CCB# 201748
Natural Building:
timberframeround polestick framestraw balestraw-claychip-slipadobecobcordwoodstoneurbaniteliving roof
Artisan Finishes:
earth plasterlimetile
salvage materialsfurniturestained glasscob ovenAmerican Claylime plasterpaintwoodworking
Aug 2014

Tile Backsplash

Eugene, Oregon

This simple tile backsplash adds flair to an otherwise unexciting kitchen. This was a low-cost addition installed for the purpose of adding resale value to a home. The owner liked it so much, she wished she had done it years before she decided to move and make the upgrade.

Mar 2014

Hummingbird Wholesale Mosaic

Eugene, Oregon

This intricate mosaic was created for Hummingbird Wholesale as an outdoor, walkable art piece. The design was inspired by the Native American Medicine Wheel or Four Shields, vision quest concept. We used a combination of broken salvaged tile and small colored pebbles. It had long been the desire of the owner to do this mosaic installation and with my support, we made it happen. I really enjoyed working on this project.

May 2011

Salvaged Tile Backsplash


This kitchen back splash was created using salvaged tiles.

Sep 2009

Rainwater Greenhouse

Eugene, Oregon

A passive solar greenhouse built from cob, light clay-straw and salvage materials. The existing backyard had several concrete pads for old sheds, so we cut them into squares and stacked them up for some thermal mass on the inside of the greenhouse, which are located to get direct sunlight only during the winter months. It also freed up the yard for garden space. The wood framing came from deconstructed sheds and decks on the property and we only needed to purchase a single piece of lumber! We infilled the wood frame with sculptural cob on the east and west walls, insulative clay-straw on the north wall, and reclaimed sliding glass doors as windows on the south. There are also operable … Read More »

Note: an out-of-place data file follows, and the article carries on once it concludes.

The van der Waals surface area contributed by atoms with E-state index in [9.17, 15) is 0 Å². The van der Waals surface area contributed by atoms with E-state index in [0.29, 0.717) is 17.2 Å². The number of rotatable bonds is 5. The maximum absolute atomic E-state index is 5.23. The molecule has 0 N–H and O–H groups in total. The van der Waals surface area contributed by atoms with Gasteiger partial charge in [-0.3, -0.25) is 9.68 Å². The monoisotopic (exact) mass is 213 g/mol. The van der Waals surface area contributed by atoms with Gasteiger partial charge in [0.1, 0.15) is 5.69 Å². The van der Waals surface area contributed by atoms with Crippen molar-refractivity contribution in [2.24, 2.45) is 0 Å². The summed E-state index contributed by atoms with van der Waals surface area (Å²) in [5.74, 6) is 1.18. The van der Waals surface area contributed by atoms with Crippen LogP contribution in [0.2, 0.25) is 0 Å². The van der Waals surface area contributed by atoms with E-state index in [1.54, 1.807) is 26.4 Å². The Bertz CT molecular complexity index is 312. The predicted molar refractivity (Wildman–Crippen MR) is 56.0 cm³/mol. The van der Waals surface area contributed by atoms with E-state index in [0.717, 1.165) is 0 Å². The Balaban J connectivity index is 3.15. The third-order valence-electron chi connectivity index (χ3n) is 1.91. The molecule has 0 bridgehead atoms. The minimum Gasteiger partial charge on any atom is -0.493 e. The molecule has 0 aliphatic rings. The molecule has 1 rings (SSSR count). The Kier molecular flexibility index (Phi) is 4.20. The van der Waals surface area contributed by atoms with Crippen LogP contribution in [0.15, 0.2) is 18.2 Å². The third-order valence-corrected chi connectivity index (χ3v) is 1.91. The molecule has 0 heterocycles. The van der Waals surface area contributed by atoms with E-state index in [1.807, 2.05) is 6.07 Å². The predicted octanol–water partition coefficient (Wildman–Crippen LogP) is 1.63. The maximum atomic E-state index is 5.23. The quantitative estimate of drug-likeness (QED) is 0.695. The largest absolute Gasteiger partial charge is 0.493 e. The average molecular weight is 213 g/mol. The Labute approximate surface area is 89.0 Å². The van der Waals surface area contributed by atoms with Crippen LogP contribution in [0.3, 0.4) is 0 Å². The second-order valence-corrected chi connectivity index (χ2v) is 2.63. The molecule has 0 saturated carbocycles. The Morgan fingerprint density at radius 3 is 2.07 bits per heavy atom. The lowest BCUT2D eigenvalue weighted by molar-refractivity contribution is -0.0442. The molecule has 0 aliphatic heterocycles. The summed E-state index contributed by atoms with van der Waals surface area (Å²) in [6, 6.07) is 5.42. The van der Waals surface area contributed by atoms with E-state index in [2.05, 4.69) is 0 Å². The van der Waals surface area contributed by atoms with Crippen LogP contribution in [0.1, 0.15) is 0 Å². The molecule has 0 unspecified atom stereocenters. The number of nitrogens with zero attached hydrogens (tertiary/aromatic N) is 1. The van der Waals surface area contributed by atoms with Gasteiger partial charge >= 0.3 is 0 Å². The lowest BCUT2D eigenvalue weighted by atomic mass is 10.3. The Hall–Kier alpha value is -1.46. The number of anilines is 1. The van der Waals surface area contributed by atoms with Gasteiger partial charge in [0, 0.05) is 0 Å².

May 2009

Ithaca Commons Sculpture

Ithaca, New York

This cob bench was built as part of a sculpture competition called "Art in the Heart of the City" on the Ithaca Commons. The foundation uses seconds stones from a local quarry. The arches were built with adobes and then cobbed together. The mosaic is set with earth plaster grout. The adobes were pre-fabricated and the bench was built during the Ithaca Festival of 2009. Hundreds of people got to watch its construction and learn about natural building. It was only intended to be on display for six months, but it has since survived several winters without a roof and remains a favorite play structure for the local kids.

bioconstruction & beyond